Do you value decisiveness and action more than not being wrong or making a mistake? How do you overcome your fear of failure or your fear of simply being wrong. Here’s how an Enneagram Type 5 leader did just that.
Fear of Being Wrong
Atychiphobia is the fear of being wrong, the fear of being told you are wrong, including the fear of failure. Enneagram Type 5s are acutely sensitive to not being wrong which can make it difficult for them to make decisions. Fortunately for Enneagram Type 5s, they have a connection to the confident decision making behaviors of Type 8 along their path of integration. Here’s how the 5 can access those behaviors.
Shades of Gray
Enneagram Type 5s see the world in shades of gray—rarely are things black and white to them. Seeing so many possibilities makes confident decision making just that much harder. Further compounding this is milder sense of urgency and focus more on the past than the future. Herein lies the key to confident decision making for the 5.
Enneagram Type 5s are expert at becoming experts. They will patiently study a topic going down all paths and permutations to analyze it from every possible angle. Over time, they become expert in any topic they set their mind to. Type 5s know the feeling of mastering a subject. They also know how they feel once they’ve reached the level of mastery. At that point, they become confident in their abilities to lead on that subject, which is the point when they are accessing confident Type 8 decision-making behaviors.
Logic versus Intuition
Enneagram Type 5s are in the Head Center of the Enneagram and use logic and reason to make decisions. They develop a confident intuition about a subject, like Type 8, as they master it. Knowing this about themselves, and by projecting themselves into the future, they can allow themselves to make decisions that lead to mastery, allowing themselves to make missteps along the way and forgiving themselves when they do. Once they arrive at mastery, others will see the success of the 5, mitigating any lingering feelings of regret they may harbor. In time, those feelings will subside. And once they’ve reached that level of mastery, they will be accessing confident decision making that they knew was within their reach all along.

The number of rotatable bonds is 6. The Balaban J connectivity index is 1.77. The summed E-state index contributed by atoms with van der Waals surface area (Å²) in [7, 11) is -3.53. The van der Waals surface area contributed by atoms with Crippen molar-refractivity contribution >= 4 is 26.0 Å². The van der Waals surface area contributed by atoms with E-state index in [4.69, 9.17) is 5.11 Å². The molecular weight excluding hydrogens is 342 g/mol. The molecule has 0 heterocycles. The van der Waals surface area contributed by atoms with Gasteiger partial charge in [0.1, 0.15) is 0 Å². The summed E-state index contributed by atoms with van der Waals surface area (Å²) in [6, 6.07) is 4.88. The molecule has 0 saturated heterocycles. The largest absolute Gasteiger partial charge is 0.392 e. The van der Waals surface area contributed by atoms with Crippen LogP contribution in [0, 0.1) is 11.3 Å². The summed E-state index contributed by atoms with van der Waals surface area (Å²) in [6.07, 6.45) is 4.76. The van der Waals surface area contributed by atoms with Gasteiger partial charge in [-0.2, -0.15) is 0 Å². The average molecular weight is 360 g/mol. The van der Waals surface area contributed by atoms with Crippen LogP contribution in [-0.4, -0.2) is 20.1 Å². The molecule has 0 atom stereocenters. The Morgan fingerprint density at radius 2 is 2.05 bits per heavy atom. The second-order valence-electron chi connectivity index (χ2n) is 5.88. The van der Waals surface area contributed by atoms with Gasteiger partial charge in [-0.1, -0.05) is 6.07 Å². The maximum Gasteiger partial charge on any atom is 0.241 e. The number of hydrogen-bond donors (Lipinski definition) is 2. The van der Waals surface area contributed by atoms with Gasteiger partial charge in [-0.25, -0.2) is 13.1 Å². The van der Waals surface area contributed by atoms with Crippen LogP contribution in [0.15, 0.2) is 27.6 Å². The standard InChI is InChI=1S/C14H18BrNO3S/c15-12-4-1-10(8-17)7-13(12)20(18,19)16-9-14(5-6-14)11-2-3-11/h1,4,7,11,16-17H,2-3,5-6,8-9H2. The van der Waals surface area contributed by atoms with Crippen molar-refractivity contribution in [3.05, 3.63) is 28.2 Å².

How do you develop confidence in your decision making? Do you focus on subject mastery or does your intuition inform you? How do you handle and overcome missteps and mistakes? How do you embrace failure as a form of progress?
Do you value decisiveness and action more than not being wrong or making a mistake?
Sam was leading her team in a new direction and she needed to make some big decisions.
She’d produced this elaborate decision tree many branches deep.
She said, “We can use this to make decisions.”
Unlike some who rely on intuition, Sam relies on logic to guide her decision making.
She envied those who say the world in black and white—
For them, it seemed so easy to make decision.
And even if they were wrong they always seemed so confident.
For Sam, the world was not black and white. She saw many possibilities, many shades of gray.
And, with so many possibilities, it was difficult for her to be confident that she was making the right decision.
I reminded Sam that in 6 months she’d be expert in this new direction and all this agonizing would be behind her.
Without a word, I could tell that she understood and agreed.
At that future point, decision making would become easy. The challenge was navigating the short term to get to that point.
I suggested that she look to the confident decision makers in her life who she admired.
I asked her what would they do if they discovered they’d made a mistake.
And she told me this story:
She once had that super confident boss and everyone just followed her lead. Whenever Sam realized that the team may be headed in a bad direction, she would make a brief comment to the boss like, “You know ‘this or that’ could happen.”
And that’s all she’d say and she’d just wait.
Usually within 24 hours, her boss would change her mind and announce a new direction. And that would be it—no reflection, no apparent remorse or regret, just plowing ahead.
I asked her, “What can you take from that?”
And she said, “Well, my boss valued decisiveness and action more than not being wrong or making a mistake—mistakes were fine and just needed a course correction along the way.”
And with that, she looked down at her decision tree, circled a branch and said, “It’s time to get to action.”
How do you make decisions when things aren’t black and white? How do you overcome your fear of being wrong?
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